When I first read about the Tsarnaev brothers, I actually started to feel a tiny bit of sympathy for Dzhokhar, the younger one. It seemed pretty obvious that he had been led astray by the older one. The initial accounts of their life made it sound as if Dzhokhar had worshipped his older brother, Tamerlan. It sounded as if Dzhokhar, who studied hard and had friends, was the well adjusted one, and Tamerlan, who claimed he had not made a single friend in America, was the misfit.
Tamerlan had been a boxer, and had been known to beat up his girlfriend. (Having been named for one of the most bloodthirsty conquerors of all time, did he have any choice?) He had also reportedly become a more fervent Muslim than Dzhokhar.
Tamerlan even had a much more aggressive cast to his face, whereas Dzhokhar somehow looked more peaceful (though this may have been partly a function of their ages).
Then there was the fact that Dzhokhar was only 19 years old. (I would never have done what he did when I was 19, but neither would I want to be judged today on what I said and did at that age.)
But then I read that on Wednesday evening, two days after the bombing, Dzhokhar had partied with his fellow intramural soccer players at U Mass Dartmouth. By all reports he had seemed fine, and had acted normal. At one point he even described himself as "a stress-free kind of guy."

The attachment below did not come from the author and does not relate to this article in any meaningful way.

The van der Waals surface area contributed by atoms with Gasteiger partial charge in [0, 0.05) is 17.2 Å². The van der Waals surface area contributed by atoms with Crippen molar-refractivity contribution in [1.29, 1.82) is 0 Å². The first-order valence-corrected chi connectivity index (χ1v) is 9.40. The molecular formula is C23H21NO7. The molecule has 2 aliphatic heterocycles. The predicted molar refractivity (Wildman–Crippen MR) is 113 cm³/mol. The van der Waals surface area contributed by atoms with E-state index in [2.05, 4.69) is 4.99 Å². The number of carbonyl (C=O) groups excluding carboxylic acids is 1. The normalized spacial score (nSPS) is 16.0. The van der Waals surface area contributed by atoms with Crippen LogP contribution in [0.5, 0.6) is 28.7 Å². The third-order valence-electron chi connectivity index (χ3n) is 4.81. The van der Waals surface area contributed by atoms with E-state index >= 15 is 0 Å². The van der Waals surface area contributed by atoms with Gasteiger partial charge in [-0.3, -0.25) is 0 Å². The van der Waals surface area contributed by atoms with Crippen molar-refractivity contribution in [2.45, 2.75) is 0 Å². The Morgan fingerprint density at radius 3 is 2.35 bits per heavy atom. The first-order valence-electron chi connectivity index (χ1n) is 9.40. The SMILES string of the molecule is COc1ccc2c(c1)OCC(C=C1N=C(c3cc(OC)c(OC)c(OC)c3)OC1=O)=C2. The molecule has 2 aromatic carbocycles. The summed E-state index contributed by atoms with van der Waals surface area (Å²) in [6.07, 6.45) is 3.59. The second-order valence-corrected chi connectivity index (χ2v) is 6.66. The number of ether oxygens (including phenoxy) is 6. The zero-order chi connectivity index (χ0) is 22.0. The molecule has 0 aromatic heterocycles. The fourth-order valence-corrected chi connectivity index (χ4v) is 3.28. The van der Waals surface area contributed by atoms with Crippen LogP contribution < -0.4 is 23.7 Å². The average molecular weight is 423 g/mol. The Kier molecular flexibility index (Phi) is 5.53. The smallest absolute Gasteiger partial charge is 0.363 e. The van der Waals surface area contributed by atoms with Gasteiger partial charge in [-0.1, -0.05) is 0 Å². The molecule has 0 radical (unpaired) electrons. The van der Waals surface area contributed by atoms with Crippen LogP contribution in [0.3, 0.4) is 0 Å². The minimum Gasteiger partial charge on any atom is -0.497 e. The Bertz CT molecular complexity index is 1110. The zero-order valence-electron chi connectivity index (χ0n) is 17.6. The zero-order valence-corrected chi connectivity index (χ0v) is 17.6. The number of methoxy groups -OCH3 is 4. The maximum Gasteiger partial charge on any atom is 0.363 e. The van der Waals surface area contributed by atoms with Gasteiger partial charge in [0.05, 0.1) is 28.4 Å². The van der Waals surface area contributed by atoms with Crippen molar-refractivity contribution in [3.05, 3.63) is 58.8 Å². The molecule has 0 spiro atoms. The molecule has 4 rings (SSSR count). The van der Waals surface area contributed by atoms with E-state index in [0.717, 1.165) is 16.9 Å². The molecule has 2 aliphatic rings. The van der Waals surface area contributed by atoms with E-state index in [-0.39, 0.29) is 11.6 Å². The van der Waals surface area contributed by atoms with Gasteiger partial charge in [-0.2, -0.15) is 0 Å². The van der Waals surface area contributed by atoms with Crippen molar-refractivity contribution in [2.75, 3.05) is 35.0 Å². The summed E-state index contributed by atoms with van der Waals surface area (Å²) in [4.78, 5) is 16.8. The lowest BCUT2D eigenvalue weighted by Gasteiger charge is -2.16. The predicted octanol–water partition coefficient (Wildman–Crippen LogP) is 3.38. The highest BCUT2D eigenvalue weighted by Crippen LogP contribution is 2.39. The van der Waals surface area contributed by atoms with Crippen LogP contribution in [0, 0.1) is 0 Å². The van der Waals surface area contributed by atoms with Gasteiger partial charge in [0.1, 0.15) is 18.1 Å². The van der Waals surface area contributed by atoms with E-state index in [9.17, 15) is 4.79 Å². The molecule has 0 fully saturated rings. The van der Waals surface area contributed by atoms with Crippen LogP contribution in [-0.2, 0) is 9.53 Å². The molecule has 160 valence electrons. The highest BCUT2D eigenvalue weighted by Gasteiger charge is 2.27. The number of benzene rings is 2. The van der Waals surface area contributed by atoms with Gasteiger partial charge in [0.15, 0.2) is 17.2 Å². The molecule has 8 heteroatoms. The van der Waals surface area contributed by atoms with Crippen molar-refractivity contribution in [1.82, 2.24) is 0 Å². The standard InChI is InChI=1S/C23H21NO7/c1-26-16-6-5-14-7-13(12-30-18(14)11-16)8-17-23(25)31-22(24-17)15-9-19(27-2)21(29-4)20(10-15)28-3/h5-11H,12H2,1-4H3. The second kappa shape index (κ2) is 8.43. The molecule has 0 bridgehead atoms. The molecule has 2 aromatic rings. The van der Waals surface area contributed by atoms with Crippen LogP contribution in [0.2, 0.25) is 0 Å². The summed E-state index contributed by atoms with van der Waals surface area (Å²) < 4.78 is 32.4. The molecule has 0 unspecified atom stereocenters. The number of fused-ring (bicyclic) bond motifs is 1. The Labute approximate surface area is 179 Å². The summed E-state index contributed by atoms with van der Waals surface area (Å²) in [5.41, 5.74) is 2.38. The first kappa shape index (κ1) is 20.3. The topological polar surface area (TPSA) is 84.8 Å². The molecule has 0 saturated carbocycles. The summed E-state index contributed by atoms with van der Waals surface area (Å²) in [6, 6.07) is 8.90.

That ability to enjoy oneself after such an act smells of sociopathy: sociopaths actually do tend to be far more stress-free than the rest of us. If Dzhokhar had been pulled reluctantly into this crime by his brother, he would have been, at the very least, a little perturbed at the suffering he had caused. But he didn't seem to be: he just partied hearty.
I don't know enough to say whether he's a sociopath; maybe he's just a Muslim fanatic like his brother. But any shred of sympathy I had for him evaporated upon hearing about his partying.
It will be interesting to see what his interrogators can glean before Dzhokhar lawyers up.